It looks like we are going to have a bumper crop of cereals this summer. Every time Mother Nature bestows upon us an unusual bounty of cereals, something is different. So, what happens when yield per hectare (or acre) increases because the conditions were just right? The grain composition changes to take advantage of what is most precious: energy. So, in bumper crop years, starch content increases, whereas protein levels drop.

I was just informed of such a situation regarding an overabundance of hard wheat at super low prices. Now, hard wheat is seldom available for animal feeding, but when it overflows the storage capacity of the human food industries, growers are looking to animal producers to unload their surplus. As it appears, this particular case revealed a markedly lower protein level.

In bumper crop years, starch content increases, whereas protein levels drop.

First, one must consider adjusting the amino acids in formulation matrices, not proportionally to protein, but according to existing regression prediction equations that take into account the fact that not all protein fractions in cereals change at similar rates. In fact, storage proteins are reduced to a greater extent compared to structural proteins; and, these two groups have distinct amino acid profiles, hence the problem when one adjust amino acids proportionally to protein levels alone.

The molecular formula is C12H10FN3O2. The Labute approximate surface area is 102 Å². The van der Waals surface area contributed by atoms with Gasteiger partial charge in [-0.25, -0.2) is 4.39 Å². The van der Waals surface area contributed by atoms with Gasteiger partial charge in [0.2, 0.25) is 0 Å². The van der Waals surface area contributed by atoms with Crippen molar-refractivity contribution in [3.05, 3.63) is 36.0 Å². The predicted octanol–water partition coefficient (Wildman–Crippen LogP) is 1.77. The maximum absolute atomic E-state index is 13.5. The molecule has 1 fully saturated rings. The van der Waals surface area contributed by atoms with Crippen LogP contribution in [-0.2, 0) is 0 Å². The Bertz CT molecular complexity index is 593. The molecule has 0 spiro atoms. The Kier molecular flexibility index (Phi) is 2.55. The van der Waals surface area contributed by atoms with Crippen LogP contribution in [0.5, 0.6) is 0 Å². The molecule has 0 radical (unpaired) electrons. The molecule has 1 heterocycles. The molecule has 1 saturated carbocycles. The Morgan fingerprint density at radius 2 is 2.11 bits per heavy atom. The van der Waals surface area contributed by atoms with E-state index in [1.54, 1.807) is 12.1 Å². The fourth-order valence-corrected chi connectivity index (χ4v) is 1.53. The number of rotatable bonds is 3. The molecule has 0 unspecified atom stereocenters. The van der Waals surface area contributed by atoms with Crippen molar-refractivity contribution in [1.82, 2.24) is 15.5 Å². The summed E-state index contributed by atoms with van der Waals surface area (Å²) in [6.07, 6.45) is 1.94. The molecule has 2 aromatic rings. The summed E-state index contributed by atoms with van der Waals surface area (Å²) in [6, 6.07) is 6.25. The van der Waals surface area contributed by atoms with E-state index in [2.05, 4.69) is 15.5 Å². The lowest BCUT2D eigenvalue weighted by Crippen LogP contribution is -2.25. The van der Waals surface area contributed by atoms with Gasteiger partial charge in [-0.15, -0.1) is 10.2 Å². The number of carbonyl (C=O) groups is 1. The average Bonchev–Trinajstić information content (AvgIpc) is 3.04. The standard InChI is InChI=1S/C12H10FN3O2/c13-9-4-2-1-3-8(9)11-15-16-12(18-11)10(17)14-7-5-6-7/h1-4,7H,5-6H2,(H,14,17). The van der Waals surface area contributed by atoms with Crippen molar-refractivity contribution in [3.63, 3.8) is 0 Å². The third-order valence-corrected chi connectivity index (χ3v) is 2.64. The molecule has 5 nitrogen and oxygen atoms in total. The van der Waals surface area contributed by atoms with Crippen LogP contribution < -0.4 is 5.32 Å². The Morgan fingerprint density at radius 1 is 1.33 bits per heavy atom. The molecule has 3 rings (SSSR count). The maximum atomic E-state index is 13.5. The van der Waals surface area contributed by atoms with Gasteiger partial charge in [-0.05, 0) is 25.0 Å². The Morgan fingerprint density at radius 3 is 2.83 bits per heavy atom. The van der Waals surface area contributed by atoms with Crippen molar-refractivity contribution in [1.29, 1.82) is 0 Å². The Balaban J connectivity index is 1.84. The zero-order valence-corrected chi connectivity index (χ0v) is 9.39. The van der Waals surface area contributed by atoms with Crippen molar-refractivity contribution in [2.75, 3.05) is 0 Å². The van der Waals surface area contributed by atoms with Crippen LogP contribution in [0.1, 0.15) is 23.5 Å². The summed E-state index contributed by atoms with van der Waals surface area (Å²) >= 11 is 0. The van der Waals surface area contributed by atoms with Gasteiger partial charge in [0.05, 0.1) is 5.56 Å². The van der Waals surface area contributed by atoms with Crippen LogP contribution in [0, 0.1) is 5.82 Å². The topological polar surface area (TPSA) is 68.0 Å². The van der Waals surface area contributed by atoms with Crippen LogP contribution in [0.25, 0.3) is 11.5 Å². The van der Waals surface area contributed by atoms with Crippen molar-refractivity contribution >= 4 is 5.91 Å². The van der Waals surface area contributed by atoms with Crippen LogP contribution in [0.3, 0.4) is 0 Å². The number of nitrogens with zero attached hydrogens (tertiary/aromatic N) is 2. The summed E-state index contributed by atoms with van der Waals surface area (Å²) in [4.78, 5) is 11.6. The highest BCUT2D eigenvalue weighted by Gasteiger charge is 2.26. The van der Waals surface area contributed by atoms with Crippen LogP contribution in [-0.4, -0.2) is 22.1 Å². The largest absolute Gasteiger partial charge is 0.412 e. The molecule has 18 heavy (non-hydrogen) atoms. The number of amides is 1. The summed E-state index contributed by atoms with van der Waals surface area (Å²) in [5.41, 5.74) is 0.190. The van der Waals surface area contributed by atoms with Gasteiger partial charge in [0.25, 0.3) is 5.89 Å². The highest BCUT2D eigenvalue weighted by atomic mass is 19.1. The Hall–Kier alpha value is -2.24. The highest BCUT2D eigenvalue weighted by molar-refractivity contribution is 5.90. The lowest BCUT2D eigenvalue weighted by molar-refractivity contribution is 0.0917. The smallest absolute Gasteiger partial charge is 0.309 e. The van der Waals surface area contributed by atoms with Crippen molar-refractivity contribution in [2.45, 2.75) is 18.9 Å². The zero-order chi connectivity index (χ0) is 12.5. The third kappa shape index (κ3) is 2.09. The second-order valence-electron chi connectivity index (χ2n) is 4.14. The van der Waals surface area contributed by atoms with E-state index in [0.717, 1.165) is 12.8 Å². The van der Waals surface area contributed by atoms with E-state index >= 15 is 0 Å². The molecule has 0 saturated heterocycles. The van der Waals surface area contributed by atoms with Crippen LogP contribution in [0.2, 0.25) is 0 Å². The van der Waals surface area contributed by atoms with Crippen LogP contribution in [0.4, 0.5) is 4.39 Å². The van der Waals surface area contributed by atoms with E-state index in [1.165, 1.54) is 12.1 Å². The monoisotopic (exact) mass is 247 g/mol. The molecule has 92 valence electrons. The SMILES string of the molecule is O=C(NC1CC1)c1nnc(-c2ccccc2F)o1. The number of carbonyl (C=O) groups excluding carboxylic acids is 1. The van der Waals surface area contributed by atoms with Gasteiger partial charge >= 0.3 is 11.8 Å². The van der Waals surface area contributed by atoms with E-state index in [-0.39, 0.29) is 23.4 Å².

Second, it is very probable that the non-starch polysaccharide fraction in cereals has increased (or decreased). To this end, it is best to discuss this with your enzyme suppliers and send a sample or two for analysis. You only need to know the levels of arabinoxylans and beta-glucans, and your nutritionist will decide whether or not enzymes are worth using, increasing or removing from your formulas. It is that simple!

Third, if starch levels are high, then again, use the right prediction equations and adjust energy levels. It is assumed that you have already tested the wheat or barley for major nutrients, so you should have all it takes to work the mathematics. If not, your nutritionist will let you know which laboratory analyses are required.

All these apply if you have a single source of cereals; if not, then you should keep sampling and averaging, while you keep reformulating trying to achieve the golden medium. At least, this is one of the advised methods. Other, less elaborate but more costly methods do exist.